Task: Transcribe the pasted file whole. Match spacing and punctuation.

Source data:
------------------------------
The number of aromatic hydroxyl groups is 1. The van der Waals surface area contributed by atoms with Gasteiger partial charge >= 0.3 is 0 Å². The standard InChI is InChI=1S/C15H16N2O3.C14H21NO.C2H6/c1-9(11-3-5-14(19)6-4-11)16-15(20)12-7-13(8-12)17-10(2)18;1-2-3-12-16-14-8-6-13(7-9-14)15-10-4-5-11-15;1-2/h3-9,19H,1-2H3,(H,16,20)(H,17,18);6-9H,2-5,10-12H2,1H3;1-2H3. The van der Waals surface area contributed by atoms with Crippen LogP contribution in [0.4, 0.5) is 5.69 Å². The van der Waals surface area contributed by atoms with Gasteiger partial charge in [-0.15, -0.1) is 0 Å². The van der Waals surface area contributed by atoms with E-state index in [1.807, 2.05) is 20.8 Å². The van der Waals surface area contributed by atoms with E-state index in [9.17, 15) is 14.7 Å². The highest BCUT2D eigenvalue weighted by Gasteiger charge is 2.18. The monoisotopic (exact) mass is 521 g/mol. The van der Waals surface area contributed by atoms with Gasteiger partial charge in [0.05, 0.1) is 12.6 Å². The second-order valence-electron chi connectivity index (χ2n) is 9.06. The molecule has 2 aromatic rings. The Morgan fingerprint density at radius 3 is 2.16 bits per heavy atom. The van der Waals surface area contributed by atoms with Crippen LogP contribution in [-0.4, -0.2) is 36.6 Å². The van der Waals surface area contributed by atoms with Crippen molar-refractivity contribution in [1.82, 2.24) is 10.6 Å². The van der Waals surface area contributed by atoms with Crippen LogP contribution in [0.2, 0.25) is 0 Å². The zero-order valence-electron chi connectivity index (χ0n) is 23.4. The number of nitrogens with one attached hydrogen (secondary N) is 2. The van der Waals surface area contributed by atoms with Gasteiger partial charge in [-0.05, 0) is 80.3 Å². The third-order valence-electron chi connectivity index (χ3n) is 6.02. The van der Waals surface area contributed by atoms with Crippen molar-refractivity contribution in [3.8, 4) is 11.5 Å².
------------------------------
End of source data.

The number of aromatic hydroxyl groups is 1. The van der Waals surface area contributed by atoms with Gasteiger partial charge >= 0.3 is 0 Å². The standard InChI is InChI=1S/C15H16N2O3.C14H21NO.C2H6/c1-9(11-3-5-14(19)6-4-11)16-15(20)12-7-13(8-12)17-10(2)18;1-2-3-12-16-14-8-6-13(7-9-14)15-10-4-5-11-15;1-2/h3-9,19H,1-2H3,(H,16,20)(H,17,18);6-9H,2-5,10-12H2,1H3;1-2H3. The van der Waals surface area contributed by atoms with Crippen LogP contribution in [0.4, 0.5) is 5.69 Å². The van der Waals surface area contributed by atoms with Gasteiger partial charge in [-0.15, -0.1) is 0 Å². The van der Waals surface area contributed by atoms with E-state index in [1.807, 2.05) is 20.8 Å². The van der Waals surface area contributed by atoms with E-state index in [9.17, 15) is 14.7 Å². The highest BCUT2D eigenvalue weighted by Gasteiger charge is 2.18. The monoisotopic (exact) mass is 521 g/mol. The van der Waals surface area contributed by atoms with Gasteiger partial charge in [0.05, 0.1) is 12.6 Å². The second-order valence-electron chi connectivity index (χ2n) is 9.06. The molecule has 2 aromatic rings. The Morgan fingerprint density at radius 3 is 2.16 bits per heavy atom. The van der Waals surface area contributed by atoms with Crippen LogP contribution in [-0.4, -0.2) is 36.6 Å². The van der Waals surface area contributed by atoms with Crippen molar-refractivity contribution in [1.82, 2.24) is 10.6 Å². The van der Waals surface area contributed by atoms with Crippen LogP contribution in [0.2, 0.25) is 0 Å². The zero-order valence-electron chi connectivity index (χ0n) is 23.4. The number of nitrogens with one attached hydrogen (secondary N) is 2. The van der Waals surface area contributed by atoms with Gasteiger partial charge in [-0.05, 0) is 80.3 Å². The third-order valence-electron chi connectivity index (χ3n) is 6.02. The van der Waals surface area contributed by atoms with Crippen molar-refractivity contribution in [3.8, 4) is 11.5 Å².